Receiver frequency.
The procedure we used to figure out the diodes for the transmit frequency above is the same we use for he frequency for the receiver. The big difference is the IF frequency must be SUBTRACTED from the wanted frequency, as this radio has 'low side' injection.  The IF frequency is 21.4 MHZ.. So lets do the math...

  • The above repeater is on 147.105 MHZ  So take the frequency we want to receive at. and subtract the If  frequency:  147010500-21400000=125705000  That's the frequency we want the PLL running at. So we use the same procedure as for the transmit side and get:

  • 125705000/64=1964140.625 (Prescaler output)
    1964140.625/5000=392.828125 ( Channel spacing)

  • So we have table "N" as 392

  • 392.828125-392=.828125

  • .828125*64=53

  • Put 53 in table "A"

Your table "N and "A" should look like this:












Chip Pin 11 12 13 14 15 16 17 18 19 20
Address N0 N1 N2 N3 N4 N5 N6 N7 N8 N9
Diode M O P N A B C D E F
Weight 1 2 4 8 16 32 64 128 256 512
        X       X X  



Chip Pin 23 21 22 24 25 10
Address A0 A1 A2 A3 A5 A5
Diode I G H J K L
Weight 1 2 4 8 16 32
  X   X    X X

Cut the diodes in the SECOND row to correspond to your table. This should allow you to receive the repeater frequency.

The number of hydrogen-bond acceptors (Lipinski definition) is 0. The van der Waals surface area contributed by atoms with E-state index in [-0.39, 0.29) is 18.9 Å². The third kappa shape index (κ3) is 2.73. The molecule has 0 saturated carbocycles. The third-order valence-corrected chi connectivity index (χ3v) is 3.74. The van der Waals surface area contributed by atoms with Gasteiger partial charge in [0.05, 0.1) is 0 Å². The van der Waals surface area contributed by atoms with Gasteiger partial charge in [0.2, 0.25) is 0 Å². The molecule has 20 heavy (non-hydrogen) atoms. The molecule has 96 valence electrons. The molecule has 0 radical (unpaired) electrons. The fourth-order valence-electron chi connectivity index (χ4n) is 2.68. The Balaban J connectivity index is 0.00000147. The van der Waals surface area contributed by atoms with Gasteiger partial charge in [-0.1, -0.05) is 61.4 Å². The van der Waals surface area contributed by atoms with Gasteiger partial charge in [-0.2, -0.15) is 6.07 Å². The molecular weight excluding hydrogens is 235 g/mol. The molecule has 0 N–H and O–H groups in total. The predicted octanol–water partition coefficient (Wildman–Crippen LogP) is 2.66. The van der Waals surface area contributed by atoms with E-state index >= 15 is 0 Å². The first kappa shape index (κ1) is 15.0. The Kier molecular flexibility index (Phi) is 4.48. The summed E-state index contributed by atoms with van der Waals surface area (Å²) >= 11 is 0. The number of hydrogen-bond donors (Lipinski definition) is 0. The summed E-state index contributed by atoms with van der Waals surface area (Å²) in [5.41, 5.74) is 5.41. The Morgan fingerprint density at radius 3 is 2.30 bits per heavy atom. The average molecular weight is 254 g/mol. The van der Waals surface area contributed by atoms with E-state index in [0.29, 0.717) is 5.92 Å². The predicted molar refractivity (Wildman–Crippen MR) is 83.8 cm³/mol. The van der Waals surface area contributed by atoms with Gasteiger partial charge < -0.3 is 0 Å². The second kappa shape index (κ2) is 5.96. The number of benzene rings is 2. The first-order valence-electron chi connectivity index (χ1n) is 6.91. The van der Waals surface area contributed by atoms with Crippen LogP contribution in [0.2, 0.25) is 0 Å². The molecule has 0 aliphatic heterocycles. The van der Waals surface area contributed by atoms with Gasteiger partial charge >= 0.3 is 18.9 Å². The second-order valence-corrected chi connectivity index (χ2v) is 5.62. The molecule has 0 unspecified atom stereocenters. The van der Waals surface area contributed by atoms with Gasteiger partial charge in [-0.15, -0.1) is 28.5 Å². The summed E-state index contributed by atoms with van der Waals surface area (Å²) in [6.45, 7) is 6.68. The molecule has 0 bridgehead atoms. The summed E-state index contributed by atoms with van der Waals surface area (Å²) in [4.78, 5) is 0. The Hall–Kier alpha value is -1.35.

Crank up the radio and flip it to channel 1. Hopefully, the transmit red led will be out, meaning the PLL is locked. If it's blinking, then the receiver PLL needs to be tweaked.  This is the top left adjustment below the diode board. You can either remove the board, make a small tweak and put the board back until you get lock. Or build and extender cable and do it the easy way. Or do what I first did and drill a hold in the diode board right over the adjustment location. There is plenty of room and you should be able to mark the location, remove the board and drill the hole without damaging any electronics. All the diode traces are external to that location.